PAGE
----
At the opening press conference for “Roppongi Crossing 2010,” the U.S-based French artist Jules de Balincourt said that he was impressed how the exhibition revealed to him that the contemporary art being produced in Japan could just as easily have been created anywhere in the world — that trends in art here were the same as elsewhere.
Many of the artists at this year’s “Roppongi Crossing,” who were selected by Chieko Kinoshita (a lecturer at Osaka University’s Center for the Study of Communication-Design), Kenji Kubota (an independent curator) and Kenichi Kondo (associate curator at the Mori Art Museum), are young and use unusual materials and presentation methods. More importantly, the works they are creating show fresh new concerns: Neither influenced by manga/anime, nor fitting into the MicroPop theory of personalized, insignificant gestures, they appear instead to be more engaged with the world around them.
Aki Yahata’s strange quasi- documentary video installation of individuals who exist on the outskirts of society — for no identifiable or “curable” reasons — obliquely addresses issues of death, love and the beauty of life in an earnest manner that never lets the audience in on whether this is all for real or not.
Similarly, Yosuke Amemiya’s custom-built room off to the side of Yahata’s work creates an imaginary space that puts viewers into a parallel reality. The artist himself is part of the exhibition for the duration of the “Roppongi Crossing” — which will you watch? Him or his video?
Lieko Shiga makes richly colored, sometimes gory, often alienating photographs that are the antidote to popular photographer Mika Ninagawa’s “Oh isn’t that pretty,” bright flowers and fish.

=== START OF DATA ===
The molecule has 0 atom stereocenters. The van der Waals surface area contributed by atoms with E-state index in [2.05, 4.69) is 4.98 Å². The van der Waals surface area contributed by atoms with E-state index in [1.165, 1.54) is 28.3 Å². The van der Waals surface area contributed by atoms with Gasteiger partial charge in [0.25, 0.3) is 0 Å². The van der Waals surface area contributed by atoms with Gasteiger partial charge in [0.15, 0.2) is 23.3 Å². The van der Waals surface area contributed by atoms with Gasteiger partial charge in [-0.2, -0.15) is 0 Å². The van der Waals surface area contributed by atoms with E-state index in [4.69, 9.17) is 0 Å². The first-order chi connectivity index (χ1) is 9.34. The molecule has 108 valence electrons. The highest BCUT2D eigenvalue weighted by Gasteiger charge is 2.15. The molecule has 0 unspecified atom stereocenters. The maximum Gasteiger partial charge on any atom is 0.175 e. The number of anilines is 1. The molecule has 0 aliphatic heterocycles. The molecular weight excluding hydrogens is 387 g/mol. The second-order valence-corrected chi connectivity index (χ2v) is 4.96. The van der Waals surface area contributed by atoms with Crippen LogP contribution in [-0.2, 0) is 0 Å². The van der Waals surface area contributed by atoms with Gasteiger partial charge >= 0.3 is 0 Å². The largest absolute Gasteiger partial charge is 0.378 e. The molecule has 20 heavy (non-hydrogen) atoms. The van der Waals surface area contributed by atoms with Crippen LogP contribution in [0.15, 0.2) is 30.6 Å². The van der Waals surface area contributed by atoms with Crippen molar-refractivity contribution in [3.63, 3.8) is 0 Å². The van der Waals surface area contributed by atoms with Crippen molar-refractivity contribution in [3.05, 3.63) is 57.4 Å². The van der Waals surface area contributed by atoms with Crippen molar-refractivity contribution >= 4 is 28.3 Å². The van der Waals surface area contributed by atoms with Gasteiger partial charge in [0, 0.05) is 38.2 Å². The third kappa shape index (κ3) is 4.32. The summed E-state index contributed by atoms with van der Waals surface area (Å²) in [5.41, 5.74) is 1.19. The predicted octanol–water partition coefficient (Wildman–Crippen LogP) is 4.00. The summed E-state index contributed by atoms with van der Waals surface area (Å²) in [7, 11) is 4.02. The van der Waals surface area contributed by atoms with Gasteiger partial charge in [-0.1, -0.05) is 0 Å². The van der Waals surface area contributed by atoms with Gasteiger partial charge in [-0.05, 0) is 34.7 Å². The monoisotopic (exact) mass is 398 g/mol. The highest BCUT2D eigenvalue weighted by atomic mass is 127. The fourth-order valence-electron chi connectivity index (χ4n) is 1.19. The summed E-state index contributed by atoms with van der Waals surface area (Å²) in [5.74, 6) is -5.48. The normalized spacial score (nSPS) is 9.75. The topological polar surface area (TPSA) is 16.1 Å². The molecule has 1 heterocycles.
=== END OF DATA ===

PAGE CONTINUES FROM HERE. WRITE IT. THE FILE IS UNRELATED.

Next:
Whether they are simply pranksters or social commentators is still up for debate, but art collective Chim ↑ Pom have aggressively tackled the practice of contemporary art and the state of society in Japan in messy installations and amusing performances that would be at home in the most avant-garde of spaces in New York, Berlin or London.
But most of those who go to “Roppongi Crossing 2010” (showing till July 4) will walk out remembering Ujino’s noisy robotlike Rube Goldberg installation and the skateboard ramp in the same room decorated by Kami and Sasu of HITOTUKI. These pieces are both fun enough, but unfortunately, they distract from the more ambitious — and subtler — questions that the leading exhibition of contemporary Japanese art could investigate.
“Roppongi Crossing” was established in 2004 as a survey of Japanese contemporary art that the Mori Art Museum would hold every three years. The first one featured 57 artists and artist collectives with the purpose of creating for the first time, according to senior Mori Curator Mami Kataoka, “a directory of Japanese contemporary art.” While some complained that this led to cluttered galleries, the first exhibition’s inclusiveness and scale presented a compelling showcase of the variety of creativity in Japan.
The second “Roppongi Crossing,” in 2007, put forward a clear curatorial vision in response: It was an exploration of “genre-crossing” in contemporary art, as the curators Amano Kazuo, Araki Natsumi, Sato Naoki and Sawaragi Noi focused on works and artists showing how interconnected art and design in Japan is (for better or worse). The works by the “36 artists you must see now” revealed an eclectic range of practices and styles confirming the curators’ thesis.
“Roppongi Crossing 2010” is a different affair. Suffering first from a serious reduction in the number of artists being shown — there are only 20 this time — the exhibition is also weighted down by an awkward title, “Can there be art?” and the five disparate themes used to determine what works to include: Reference to society, creativity of genre-crossing, significance of collaboration, expressions of the street, and aesthetics of the new generation.